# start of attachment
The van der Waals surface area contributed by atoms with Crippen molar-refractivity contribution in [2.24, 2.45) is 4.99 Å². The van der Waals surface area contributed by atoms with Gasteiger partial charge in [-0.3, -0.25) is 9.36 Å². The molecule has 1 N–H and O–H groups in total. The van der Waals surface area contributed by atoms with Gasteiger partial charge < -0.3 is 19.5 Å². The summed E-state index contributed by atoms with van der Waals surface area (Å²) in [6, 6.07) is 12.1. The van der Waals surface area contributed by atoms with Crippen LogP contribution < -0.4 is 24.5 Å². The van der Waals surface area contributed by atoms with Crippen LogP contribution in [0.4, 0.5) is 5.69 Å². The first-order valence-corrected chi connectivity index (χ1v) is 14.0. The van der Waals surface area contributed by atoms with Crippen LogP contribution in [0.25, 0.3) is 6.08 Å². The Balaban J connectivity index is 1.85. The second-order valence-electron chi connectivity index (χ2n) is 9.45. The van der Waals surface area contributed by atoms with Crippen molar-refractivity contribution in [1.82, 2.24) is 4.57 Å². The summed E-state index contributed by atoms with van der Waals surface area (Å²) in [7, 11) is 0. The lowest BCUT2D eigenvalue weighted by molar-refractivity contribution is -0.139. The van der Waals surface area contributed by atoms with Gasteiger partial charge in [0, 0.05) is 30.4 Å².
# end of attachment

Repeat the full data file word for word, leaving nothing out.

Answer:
The van der Waals surface area contributed by atoms with Crippen molar-refractivity contribution in [2.24, 2.45) is 4.99 Å². The van der Waals surface area contributed by atoms with Gasteiger partial charge in [-0.3, -0.25) is 9.36 Å². The molecule has 1 N–H and O–H groups in total. The van der Waals surface area contributed by atoms with Gasteiger partial charge < -0.3 is 19.5 Å². The summed E-state index contributed by atoms with van der Waals surface area (Å²) in [6, 6.07) is 12.1. The van der Waals surface area contributed by atoms with Crippen LogP contribution < -0.4 is 24.5 Å². The van der Waals surface area contributed by atoms with Crippen LogP contribution in [0.4, 0.5) is 5.69 Å². The first-order valence-corrected chi connectivity index (χ1v) is 14.0. The van der Waals surface area contributed by atoms with Crippen LogP contribution in [0.25, 0.3) is 6.08 Å². The Balaban J connectivity index is 1.85. The second-order valence-electron chi connectivity index (χ2n) is 9.45. The van der Waals surface area contributed by atoms with Crippen molar-refractivity contribution in [1.82, 2.24) is 4.57 Å². The summed E-state index contributed by atoms with van der Waals surface area (Å²) in [7, 11) is 0. The lowest BCUT2D eigenvalue weighted by molar-refractivity contribution is -0.139. The van der Waals surface area contributed by atoms with Gasteiger partial charge in [0, 0.05) is 30.4 Å².